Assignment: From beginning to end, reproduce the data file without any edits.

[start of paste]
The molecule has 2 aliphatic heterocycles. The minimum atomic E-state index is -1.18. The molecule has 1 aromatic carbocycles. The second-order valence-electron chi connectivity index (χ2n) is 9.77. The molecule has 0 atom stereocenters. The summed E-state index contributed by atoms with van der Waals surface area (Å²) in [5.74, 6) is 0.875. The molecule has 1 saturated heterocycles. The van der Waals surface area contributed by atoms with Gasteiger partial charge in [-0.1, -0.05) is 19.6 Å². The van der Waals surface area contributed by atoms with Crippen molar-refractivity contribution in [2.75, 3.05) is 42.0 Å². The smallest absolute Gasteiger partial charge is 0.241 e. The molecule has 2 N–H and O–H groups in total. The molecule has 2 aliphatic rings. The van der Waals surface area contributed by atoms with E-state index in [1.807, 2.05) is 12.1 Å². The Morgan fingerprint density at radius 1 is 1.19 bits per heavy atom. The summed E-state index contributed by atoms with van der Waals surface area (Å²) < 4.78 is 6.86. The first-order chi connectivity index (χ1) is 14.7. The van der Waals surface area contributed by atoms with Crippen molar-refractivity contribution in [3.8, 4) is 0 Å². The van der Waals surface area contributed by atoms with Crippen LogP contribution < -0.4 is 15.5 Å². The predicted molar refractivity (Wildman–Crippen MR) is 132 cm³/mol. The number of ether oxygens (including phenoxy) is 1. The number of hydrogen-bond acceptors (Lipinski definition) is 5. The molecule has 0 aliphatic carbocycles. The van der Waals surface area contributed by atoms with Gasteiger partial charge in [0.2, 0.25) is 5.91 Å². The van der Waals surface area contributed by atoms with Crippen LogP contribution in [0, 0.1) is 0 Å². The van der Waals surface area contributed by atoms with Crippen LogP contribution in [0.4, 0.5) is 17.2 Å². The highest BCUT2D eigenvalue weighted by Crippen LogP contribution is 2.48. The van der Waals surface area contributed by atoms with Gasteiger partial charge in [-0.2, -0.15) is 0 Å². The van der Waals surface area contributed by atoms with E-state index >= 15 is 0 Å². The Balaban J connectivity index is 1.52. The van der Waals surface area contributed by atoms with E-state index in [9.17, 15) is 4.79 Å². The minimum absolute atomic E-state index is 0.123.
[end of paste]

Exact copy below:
The molecule has 2 aliphatic heterocycles. The minimum atomic E-state index is -1.18. The molecule has 1 aromatic carbocycles. The second-order valence-electron chi connectivity index (χ2n) is 9.77. The molecule has 0 atom stereocenters. The summed E-state index contributed by atoms with van der Waals surface area (Å²) in [5.74, 6) is 0.875. The molecule has 1 saturated heterocycles. The van der Waals surface area contributed by atoms with Gasteiger partial charge in [-0.1, -0.05) is 19.6 Å². The van der Waals surface area contributed by atoms with Crippen molar-refractivity contribution in [2.75, 3.05) is 42.0 Å². The smallest absolute Gasteiger partial charge is 0.241 e. The molecule has 2 N–H and O–H groups in total. The molecule has 2 aliphatic rings. The van der Waals surface area contributed by atoms with E-state index in [1.807, 2.05) is 12.1 Å². The Morgan fingerprint density at radius 1 is 1.19 bits per heavy atom. The summed E-state index contributed by atoms with van der Waals surface area (Å²) < 4.78 is 6.86. The first-order chi connectivity index (χ1) is 14.7. The van der Waals surface area contributed by atoms with Crippen molar-refractivity contribution in [3.8, 4) is 0 Å². The van der Waals surface area contributed by atoms with Crippen LogP contribution < -0.4 is 15.5 Å². The predicted molar refractivity (Wildman–Crippen MR) is 132 cm³/mol. The number of ether oxygens (including phenoxy) is 1. The number of hydrogen-bond acceptors (Lipinski definition) is 5. The molecule has 0 aliphatic carbocycles. The van der Waals surface area contributed by atoms with Gasteiger partial charge in [0.2, 0.25) is 5.91 Å². The van der Waals surface area contributed by atoms with Crippen LogP contribution in [0, 0.1) is 0 Å². The van der Waals surface area contributed by atoms with Crippen LogP contribution in [0.4, 0.5) is 17.2 Å². The highest BCUT2D eigenvalue weighted by Crippen LogP contribution is 2.48. The van der Waals surface area contributed by atoms with Gasteiger partial charge in [-0.2, -0.15) is 0 Å². The van der Waals surface area contributed by atoms with E-state index >= 15 is 0 Å². The Balaban J connectivity index is 1.52. The van der Waals surface area contributed by atoms with E-state index in [9.17, 15) is 4.79 Å². The minimum absolute atomic E-state index is 0.123.